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I often cook Russian dumplings - pelmeni, but it relates to any similar kind of dumplings. Basically, you wrap small balls of ground meat (mixed with spices and other ingredients like onions) and boil them until ready. All the recipes I saw suggest adding small amount of salt to the dough (about a teaspoon to 500 g of flour). What's the purpose of it? The filling is flavorful and dumplings are boiled in salted water, the dough will be flavorful enough at the end (like, for instance, cooked pasta). I never add salt to my dough, and I tried it last time, and tasted no difference, as I expected. What task is solved by adding salt?

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For the reason salt is most commonly used: it's a flavor enhancer. We're not used to thinking of dumpling dough as possessing a lot of flavor--especially when it's there to provide a bland contrast to the savory filling of the dumpling. But salt in the dough will "make it taste more," as my mother used to say. Specifically, you'll taste the subtle richness of cooked flour more easily than if you omit the salt.

The same thing happens when you cook dry pasta. Few amateur cooks salt the cooking water enough. It should be sufficiently salty that some of the salt penetrates the pasta as it cooks and softens, so that by the time it's done, and ready for saucing, its intrinsic flavor--flour and egg--is heightened. Slightly.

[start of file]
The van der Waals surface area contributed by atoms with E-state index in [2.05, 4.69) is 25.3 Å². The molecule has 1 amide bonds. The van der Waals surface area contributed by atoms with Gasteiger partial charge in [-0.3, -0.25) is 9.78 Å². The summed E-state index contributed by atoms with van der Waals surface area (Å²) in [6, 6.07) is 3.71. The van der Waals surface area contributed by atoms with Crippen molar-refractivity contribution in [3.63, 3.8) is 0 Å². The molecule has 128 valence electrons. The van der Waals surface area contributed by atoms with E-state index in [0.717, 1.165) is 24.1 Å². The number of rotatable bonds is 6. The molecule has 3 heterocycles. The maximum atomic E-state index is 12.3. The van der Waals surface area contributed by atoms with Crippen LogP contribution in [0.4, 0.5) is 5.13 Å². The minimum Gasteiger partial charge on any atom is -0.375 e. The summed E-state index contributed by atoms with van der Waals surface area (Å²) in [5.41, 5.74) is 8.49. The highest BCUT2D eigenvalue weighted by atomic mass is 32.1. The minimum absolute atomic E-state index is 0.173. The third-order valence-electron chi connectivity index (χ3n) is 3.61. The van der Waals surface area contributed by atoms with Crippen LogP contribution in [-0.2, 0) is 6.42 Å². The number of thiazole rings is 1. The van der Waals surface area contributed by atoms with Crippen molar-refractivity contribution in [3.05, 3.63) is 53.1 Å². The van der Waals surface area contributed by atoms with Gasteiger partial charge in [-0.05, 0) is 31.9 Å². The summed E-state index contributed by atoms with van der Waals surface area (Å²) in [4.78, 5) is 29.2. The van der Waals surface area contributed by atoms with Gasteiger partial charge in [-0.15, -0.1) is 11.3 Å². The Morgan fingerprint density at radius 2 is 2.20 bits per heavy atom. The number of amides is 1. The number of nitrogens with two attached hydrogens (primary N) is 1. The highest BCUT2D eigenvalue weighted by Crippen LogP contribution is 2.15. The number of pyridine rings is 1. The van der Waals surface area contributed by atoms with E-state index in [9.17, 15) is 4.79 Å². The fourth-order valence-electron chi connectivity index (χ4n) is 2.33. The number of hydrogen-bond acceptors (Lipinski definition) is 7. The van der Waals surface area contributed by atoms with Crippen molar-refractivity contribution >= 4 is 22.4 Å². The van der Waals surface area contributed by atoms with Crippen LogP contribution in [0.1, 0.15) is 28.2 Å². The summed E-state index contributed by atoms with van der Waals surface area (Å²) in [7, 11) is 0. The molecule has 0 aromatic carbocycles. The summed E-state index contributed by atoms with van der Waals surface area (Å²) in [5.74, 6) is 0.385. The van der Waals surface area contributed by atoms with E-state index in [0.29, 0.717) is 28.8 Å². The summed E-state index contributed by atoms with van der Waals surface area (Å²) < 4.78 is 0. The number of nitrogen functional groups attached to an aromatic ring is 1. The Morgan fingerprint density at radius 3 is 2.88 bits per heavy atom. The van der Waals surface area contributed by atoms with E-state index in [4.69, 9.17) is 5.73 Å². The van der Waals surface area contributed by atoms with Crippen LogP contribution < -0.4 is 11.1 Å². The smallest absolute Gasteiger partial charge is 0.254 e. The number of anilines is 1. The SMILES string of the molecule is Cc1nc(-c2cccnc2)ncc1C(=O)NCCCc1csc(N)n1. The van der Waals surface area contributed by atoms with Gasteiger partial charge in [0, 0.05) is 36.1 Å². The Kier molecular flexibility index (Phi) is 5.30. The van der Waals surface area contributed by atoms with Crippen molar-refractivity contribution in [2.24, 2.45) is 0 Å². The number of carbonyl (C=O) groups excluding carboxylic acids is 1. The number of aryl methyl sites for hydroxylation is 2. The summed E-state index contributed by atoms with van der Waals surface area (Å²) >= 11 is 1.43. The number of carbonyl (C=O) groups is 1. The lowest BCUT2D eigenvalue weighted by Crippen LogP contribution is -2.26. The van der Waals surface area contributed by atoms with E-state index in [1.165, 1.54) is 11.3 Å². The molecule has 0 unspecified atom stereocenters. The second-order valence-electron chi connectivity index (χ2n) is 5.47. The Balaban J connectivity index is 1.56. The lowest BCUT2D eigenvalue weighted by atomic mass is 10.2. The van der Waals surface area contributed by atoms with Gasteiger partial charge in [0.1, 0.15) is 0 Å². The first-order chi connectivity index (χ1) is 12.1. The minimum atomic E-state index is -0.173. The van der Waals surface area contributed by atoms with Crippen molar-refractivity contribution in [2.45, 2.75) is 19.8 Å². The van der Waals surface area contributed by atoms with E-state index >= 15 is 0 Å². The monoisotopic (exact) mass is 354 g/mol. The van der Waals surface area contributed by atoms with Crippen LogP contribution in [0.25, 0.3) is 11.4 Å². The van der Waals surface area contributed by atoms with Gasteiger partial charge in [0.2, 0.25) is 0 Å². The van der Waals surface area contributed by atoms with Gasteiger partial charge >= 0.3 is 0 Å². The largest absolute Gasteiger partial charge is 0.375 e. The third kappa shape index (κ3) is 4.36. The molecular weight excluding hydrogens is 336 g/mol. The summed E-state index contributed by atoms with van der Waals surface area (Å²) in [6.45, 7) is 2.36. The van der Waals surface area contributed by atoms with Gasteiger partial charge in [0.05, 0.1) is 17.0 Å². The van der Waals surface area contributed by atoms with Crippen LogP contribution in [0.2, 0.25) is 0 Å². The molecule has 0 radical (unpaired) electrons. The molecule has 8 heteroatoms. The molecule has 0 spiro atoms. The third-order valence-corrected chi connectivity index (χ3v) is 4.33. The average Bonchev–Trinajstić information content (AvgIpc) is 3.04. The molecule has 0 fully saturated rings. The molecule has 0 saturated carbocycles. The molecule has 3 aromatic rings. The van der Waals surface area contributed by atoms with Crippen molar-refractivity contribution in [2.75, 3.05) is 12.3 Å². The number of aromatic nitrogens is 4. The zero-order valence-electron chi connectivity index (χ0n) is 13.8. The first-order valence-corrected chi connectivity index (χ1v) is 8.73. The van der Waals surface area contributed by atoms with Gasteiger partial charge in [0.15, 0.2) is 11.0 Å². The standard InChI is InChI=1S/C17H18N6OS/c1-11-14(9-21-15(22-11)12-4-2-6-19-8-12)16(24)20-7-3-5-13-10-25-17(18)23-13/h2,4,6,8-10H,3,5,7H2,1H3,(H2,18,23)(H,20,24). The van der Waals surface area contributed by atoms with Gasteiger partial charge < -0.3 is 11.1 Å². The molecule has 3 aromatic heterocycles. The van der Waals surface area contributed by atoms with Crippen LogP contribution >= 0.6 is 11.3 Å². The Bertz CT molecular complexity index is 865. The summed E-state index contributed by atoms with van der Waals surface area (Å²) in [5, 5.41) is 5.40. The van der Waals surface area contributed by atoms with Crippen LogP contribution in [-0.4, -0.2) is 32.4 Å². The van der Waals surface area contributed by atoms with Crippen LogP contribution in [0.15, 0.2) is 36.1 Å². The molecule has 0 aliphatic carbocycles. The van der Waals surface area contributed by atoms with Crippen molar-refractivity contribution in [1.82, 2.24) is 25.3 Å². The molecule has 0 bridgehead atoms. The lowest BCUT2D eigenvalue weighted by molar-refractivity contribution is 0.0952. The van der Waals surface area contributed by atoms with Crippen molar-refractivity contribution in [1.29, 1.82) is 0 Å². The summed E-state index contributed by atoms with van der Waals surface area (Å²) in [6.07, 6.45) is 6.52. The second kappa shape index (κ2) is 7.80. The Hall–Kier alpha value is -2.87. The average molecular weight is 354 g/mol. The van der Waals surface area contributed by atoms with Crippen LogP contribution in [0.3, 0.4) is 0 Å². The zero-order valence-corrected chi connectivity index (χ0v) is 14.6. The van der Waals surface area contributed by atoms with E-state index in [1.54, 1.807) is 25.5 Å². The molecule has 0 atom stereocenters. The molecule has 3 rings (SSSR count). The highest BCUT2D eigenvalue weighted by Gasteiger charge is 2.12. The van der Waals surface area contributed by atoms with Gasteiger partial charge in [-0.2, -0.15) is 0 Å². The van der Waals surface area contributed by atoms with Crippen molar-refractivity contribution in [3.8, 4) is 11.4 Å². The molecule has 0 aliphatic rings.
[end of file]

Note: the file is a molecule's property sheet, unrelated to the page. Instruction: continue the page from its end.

In both of these examples it's very easy to use too much salt. When I'm cooking something new and I don't know how much salt to use I try, in tasting, to see if I taste the dish itself better with more salt without actually tasting a salty taste, which indicates oversalting.

Chocolate-chip cookies are so much more delicious when properly salted, as is, believe it or not, blueberry crisp. Generously salting the bread crumb topping of a blueberry crisp brings out the tastes of the ground nuts, the flour, and the butter, and makes it an even more lovely contrast to the cooked fruit.

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